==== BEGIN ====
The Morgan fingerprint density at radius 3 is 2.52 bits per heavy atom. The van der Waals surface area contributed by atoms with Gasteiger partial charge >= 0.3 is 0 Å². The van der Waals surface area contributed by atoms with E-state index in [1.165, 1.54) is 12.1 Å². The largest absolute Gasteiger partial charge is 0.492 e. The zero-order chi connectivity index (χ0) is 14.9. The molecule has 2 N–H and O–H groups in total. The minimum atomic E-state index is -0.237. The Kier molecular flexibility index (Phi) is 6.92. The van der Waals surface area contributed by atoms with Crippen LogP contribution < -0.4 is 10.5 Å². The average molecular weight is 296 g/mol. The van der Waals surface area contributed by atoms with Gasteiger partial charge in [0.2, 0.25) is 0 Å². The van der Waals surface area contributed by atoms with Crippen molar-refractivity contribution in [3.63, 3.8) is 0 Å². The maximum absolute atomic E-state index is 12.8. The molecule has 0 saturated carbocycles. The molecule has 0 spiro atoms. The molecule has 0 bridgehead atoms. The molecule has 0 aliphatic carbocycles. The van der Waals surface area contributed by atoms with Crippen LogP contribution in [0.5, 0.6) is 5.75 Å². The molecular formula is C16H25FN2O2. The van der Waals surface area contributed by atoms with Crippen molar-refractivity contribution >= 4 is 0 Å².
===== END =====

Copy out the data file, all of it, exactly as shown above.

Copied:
The Morgan fingerprint density at radius 3 is 2.52 bits per heavy atom. The van der Waals surface area contributed by atoms with Gasteiger partial charge >= 0.3 is 0 Å². The van der Waals surface area contributed by atoms with E-state index in [1.165, 1.54) is 12.1 Å². The largest absolute Gasteiger partial charge is 0.492 e. The zero-order chi connectivity index (χ0) is 14.9. The molecule has 2 N–H and O–H groups in total. The minimum atomic E-state index is -0.237. The Kier molecular flexibility index (Phi) is 6.92. The van der Waals surface area contributed by atoms with Crippen LogP contribution < -0.4 is 10.5 Å². The average molecular weight is 296 g/mol. The van der Waals surface area contributed by atoms with Gasteiger partial charge in [0.2, 0.25) is 0 Å². The van der Waals surface area contributed by atoms with Crippen molar-refractivity contribution in [3.63, 3.8) is 0 Å². The maximum absolute atomic E-state index is 12.8. The molecule has 0 saturated carbocycles. The molecule has 0 spiro atoms. The molecule has 0 bridgehead atoms. The molecule has 0 aliphatic carbocycles. The van der Waals surface area contributed by atoms with Crippen LogP contribution in [0.5, 0.6) is 5.75 Å². The molecular formula is C16H25FN2O2. The van der Waals surface area contributed by atoms with Crippen molar-refractivity contribution >= 4 is 0 Å².